Eastern Mennonite University alumnus Erik Kratz ’02 ended his Major League Baseball career with an announcement on Twitter Friday (view below). He played 19 seasons of professional baseball, following a standout career at EMU.
Kratz was an All-American in the early 2000s and ODAC Player of the Year in 2001 and 2002. His #14 jersey is retired at EMU.
Kratz appeared in games for nine different MLB teams, including multiple stints with Pittsburgh, Philadelphia and the New York Yankees. He was with the Kansas City Royals during the 2014 World Series, and earned a World Series ring from the Royals in 2015. View more career highlights here.
“I want to add my congratulations and thanks to Erik for a career that has represented the true essence of sport, playing for the love of the game,” said Dave King, director of athletics. “He has truly embodied what EMU athletics are all about on a national and international stage. He knows that success isn’t always found in the score or the statistics or a starting role but rather in commitment to the craft, being ready to take advantage of opportunities, and constantly working in and out of the season to improve himself and those around him. Erik’s faith is foundational to his life, work and relationships. I’m grateful for the many opportunities that he’s provided for our athletes to learn from his example.”
Kratz’s final season as a professional player — he made it clear in his announcement he was not closing doors to other roles — was with the Yankees. He played in 16 games, hitting .321 with no homers and four RBI, and was on their American League Wild Card roster and also available for the Division Series.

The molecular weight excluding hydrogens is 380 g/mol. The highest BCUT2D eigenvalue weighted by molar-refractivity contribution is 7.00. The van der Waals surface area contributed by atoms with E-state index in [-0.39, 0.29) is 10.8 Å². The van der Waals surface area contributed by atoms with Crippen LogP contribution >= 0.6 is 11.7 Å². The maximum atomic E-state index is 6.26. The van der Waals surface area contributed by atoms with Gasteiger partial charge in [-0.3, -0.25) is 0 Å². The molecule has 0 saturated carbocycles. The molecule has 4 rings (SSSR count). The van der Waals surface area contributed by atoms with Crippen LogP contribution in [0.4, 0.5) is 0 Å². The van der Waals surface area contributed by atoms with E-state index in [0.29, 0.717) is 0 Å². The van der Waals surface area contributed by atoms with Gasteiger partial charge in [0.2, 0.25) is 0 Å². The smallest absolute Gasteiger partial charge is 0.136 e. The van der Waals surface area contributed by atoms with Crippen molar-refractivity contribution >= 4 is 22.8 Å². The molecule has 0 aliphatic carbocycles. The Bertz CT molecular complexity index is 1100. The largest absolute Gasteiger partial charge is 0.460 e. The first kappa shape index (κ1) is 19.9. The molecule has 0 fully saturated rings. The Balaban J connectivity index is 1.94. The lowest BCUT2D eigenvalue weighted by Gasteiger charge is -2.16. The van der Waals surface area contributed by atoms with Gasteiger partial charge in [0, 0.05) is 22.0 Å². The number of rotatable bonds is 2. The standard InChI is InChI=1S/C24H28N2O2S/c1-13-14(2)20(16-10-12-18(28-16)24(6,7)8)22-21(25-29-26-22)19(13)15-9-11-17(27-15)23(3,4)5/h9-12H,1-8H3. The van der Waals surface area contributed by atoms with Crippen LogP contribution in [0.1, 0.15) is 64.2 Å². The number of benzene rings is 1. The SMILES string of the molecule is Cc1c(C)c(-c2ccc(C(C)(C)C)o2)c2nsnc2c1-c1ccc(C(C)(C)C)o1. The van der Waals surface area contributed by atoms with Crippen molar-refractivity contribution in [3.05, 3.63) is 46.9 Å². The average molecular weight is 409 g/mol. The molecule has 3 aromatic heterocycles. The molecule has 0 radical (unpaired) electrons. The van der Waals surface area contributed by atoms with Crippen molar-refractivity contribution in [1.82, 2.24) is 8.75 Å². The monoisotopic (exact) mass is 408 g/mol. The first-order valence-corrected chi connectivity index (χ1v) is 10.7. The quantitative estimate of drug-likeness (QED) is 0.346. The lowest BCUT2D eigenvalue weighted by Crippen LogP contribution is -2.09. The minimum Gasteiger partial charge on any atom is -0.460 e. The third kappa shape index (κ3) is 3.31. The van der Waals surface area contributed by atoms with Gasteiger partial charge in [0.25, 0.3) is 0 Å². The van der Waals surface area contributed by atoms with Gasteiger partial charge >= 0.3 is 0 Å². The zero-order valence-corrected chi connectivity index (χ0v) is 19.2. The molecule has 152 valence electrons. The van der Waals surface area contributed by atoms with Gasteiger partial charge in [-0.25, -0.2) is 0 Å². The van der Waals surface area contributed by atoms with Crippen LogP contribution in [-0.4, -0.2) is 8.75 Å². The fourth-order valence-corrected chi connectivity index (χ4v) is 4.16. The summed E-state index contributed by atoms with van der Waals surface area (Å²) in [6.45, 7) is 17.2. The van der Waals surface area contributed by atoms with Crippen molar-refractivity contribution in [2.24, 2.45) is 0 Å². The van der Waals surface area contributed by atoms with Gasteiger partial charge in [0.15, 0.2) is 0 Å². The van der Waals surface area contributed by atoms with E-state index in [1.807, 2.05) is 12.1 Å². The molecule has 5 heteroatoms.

He was EMU’s 2019 Alumnus of the Year, after contributing to the Milwaukee Brewers’ National League Divisional Series. (At least one media outlet at the time named him the “Best Story of the 2018 MLB Postseason.”)
Later that fall, he was named to the U.S. Olympic baseball team and earned All-World honors at the first of three qualifying tournaments the team was slated to participate in. (The US team failed to advance there; further tournaments, and the summer Olympics, were cancelled because of the COVID-19 pandemic.)
His skill in building relationships with pitchers, and teammates in general, has led to murmurs of a coaching career. Here’s the most recent (of many) public pleas, from Fansided (11/9): ” After all, when you play and make an impact nearly everywhere over the course of a decade, you’re going to be highly sought-after,” writes Adam Weinrib in a post titled “Yankees must get Erik Kratz on coaching staff after retirement announcement.”
Kratz and his wife Sarah Troyer Kratz ’02 have three children — and a puppy. He had told his daughter they could have a dog only after he played his last game. “We bought the puppy, and we’re enjoying it,” he says in the retirement announcement via video. “It’s time to be home.”